Ignatius, Faber, and Laynez, came to Rome about the end of 1537, and at their first arrival had an audience of his holiness Paul III. They offered him their service; and Loyola undertook, under his apostolical authority, the reformation of manners, by means of his spiritual exercises, and of Christian instructions. Being dismissed for the present, with* some degree of encouragement, Loyola proposed soon after to his companions the founding of a new order; and, after conferring with Faber and Laynez about it, sent for the rest of his companions, who were dispersed through Italy, The general scheme being agreed on, he | next conferred with his companions about his institute; and at several assemblies it was resolved, that to the vows of poverty and chastity, which they had already taken, they should add that of obedience; that they should elect a superior general, whom they must obey as God himself; that this superior should be perpetual, and his authority absolute; that wheresoever they should he sent, they should instantly and cheerfully go, even without any viaticum, and living upon alms, if it should be so required; that the professed of their society should possess nothing, either in particular or in common; but that in the universities they might have colleges with revenues and rents, for the subsistence of the students. A persecution in the mean time was raised against Loyola at Rome, who, however, went on with his great work, in spite of all opposition. Some of his companions were employed upon great occasions by the pope; and two of them, Simon Kodriguez and Francis Xavier, were sent to the Indies, with no less than the title of “Apostles of the new world.

Loyola had already presented the pope with the plan of his new society; and he now continued his application with more waruuh than ever, that it might be approved by the holy see. Accordingly Paul III. confirmed it in 1540, on condition that their number should never exceed threescore; and again in 1543, without any restrictions. Loyola was created general of this new order in 1541, and made Rome his head- quarters, while his companions- dispersed themselves over the whole earth. He employed himself in several occupations, as the conversion of the Jews, the reforming of lewd women, and the assisting of orphans. Rome was at that time full of Jews, who were, many of them, ready to embrace Christianity, if they had not feared poverty; upon which, Paul III. at Loyola’s request, enacted, that they should preserve all their possessions; and that if any of them, who might be well born, should turn Christians, contrary to their parents’ consent, the whole substance of the family should devolve to them. Julius Hi. and Paul IV. added a new ordinance, namely, that all the synagogues in Italy should be taxed every year at a certain. sum, to be applied to the maintenance of the proselytes. There was at that time a convent of Magdalenes, into which such dissolute women as were desirous of leaving their infamous course of life, were admitted, provided they would oblige themselves to lead a conventual life for the | rest of their days, and take all the vows of their order. But Loyola, thinking this condition, and some others, too severe, founded a new community of this kind of penitents, into which maids and married women might be indifferently admitted. It was called “The community of the grace of the blessed Virgin.” He caused apartments to be built in St. Mary’s church; and he frequently conducted them thither himself. He was sometimes told, that he lost his time, for that such women were never heartily converted; to which he replied, “If I should hinder them but one night from offending God, I should think’ my time and labour well employed.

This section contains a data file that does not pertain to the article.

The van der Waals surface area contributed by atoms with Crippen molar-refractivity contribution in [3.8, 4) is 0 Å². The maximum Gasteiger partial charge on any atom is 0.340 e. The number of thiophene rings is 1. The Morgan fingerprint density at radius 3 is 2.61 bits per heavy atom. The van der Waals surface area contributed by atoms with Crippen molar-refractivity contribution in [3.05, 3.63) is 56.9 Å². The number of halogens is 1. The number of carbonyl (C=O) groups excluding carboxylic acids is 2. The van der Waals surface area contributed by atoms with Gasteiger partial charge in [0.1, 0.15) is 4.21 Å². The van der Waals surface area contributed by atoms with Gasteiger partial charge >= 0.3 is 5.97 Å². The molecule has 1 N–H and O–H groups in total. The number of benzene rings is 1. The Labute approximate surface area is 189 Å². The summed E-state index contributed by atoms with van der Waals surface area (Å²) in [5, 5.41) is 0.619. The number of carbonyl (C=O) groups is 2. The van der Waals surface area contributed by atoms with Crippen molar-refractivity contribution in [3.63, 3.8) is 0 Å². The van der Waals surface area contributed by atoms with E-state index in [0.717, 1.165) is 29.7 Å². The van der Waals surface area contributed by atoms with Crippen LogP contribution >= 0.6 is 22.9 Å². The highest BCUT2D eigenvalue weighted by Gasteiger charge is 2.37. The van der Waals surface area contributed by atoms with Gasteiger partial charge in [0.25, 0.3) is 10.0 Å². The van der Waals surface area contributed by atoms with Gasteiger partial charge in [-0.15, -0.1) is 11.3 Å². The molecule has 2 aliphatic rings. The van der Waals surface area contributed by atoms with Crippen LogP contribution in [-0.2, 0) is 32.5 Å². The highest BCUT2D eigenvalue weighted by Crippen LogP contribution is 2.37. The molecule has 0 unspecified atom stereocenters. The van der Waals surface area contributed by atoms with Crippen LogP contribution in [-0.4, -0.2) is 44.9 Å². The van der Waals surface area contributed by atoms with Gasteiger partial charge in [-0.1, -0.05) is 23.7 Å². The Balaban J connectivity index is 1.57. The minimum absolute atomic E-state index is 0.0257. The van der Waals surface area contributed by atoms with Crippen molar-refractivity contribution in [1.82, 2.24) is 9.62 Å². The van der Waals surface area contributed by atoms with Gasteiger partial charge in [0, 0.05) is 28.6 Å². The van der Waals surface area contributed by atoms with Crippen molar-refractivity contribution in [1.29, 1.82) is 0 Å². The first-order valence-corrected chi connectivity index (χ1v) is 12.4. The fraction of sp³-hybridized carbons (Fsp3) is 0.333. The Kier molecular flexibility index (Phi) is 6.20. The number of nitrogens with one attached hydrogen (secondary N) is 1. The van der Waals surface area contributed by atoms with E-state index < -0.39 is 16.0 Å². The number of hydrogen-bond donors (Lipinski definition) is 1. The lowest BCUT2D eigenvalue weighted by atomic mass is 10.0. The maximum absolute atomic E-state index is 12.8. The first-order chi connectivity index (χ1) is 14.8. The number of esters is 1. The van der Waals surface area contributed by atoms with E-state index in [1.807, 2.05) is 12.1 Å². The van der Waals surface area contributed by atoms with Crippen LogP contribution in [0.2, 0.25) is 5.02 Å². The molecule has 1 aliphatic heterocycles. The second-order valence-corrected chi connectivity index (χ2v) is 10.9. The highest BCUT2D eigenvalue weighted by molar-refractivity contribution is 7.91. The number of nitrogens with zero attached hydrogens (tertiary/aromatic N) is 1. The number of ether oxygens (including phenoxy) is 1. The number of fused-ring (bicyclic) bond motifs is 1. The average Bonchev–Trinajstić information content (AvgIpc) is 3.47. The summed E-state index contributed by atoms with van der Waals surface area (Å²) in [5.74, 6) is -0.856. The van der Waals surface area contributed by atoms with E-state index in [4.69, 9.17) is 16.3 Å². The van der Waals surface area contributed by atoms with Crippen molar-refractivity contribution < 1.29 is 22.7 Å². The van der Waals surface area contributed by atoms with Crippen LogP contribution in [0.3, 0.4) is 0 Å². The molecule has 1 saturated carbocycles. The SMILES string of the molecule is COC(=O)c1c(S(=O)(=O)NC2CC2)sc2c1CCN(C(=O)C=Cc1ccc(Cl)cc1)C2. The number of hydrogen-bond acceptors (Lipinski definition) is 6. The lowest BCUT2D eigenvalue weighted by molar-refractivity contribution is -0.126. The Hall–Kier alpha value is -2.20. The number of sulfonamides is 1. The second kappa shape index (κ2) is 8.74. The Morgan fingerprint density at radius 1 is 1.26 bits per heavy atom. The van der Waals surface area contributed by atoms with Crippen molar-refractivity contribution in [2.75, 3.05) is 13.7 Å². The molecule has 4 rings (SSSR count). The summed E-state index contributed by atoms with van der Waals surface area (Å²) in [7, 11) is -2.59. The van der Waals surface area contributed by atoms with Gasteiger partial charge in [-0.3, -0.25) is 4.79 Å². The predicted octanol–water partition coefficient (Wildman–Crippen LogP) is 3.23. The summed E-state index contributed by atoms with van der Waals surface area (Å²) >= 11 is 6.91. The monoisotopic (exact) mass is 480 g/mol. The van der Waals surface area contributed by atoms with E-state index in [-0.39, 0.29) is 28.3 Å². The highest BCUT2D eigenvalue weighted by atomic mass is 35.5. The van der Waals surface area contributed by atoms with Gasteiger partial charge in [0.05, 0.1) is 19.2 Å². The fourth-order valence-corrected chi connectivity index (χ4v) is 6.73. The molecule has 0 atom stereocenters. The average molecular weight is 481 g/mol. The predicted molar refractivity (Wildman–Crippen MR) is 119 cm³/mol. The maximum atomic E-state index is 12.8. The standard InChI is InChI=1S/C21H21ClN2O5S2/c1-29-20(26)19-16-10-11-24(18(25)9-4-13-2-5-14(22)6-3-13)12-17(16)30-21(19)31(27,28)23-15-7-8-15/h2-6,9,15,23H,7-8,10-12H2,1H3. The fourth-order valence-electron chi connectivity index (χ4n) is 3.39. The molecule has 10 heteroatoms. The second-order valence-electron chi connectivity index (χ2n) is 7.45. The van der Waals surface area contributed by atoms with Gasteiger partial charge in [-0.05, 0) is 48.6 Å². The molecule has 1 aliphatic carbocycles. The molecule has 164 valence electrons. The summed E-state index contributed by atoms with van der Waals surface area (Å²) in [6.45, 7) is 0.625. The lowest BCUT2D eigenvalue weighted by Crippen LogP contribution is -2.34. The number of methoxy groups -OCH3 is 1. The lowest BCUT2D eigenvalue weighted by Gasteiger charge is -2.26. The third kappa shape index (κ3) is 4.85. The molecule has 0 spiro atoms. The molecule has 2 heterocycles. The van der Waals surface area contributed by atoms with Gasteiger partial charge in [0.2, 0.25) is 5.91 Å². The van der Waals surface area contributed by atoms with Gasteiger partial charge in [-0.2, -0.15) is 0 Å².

Calumny levelled all her artillery at him from every quarter; notwithstanding which, he employed his utmost endeavours to heighten the glory of his order, and settle it on a firm foundation. Some women would have submitted to his discipline; but the great trouble, which the spiritual direction of three of that sex had given him, obliged him to free his society for ever from that perplexing task. Having got his order confirmed by pope Julius III. in 1550, he would have resigned his employment of general; but, the Jesuits not permitting him, he continued in it till his death, which happened July 31, 1556, in his sixty-sixth year. He died thirty- five years after what has been called his conversion, a,nd sixteen after his society was founded, and had lived to see his followers spread over the face of the whole earth, and giving laws, under him, to almost all nations. He was of a middle stature, rather low than tall; of a brown complexion, bald-headed, his eyes deep set and full of fire, his forehead large, and his nose aquiline. He halted a little, in consequence of the wound he received at the siege of Pampeluna; but he managed himself so well in walking, that it was hardly perceived. It was not pretended at first, that Loyola wrought any miracles; but when his canonization began to be talked of, his miracles became innumerable, and were confirmed by all sorts of witnesses. Paul V. beatified him in 1609; Gregory XV. inserted him in the catalogue of saints in 1622; Innocent X. and Clement IX. increased the honours that were paid him.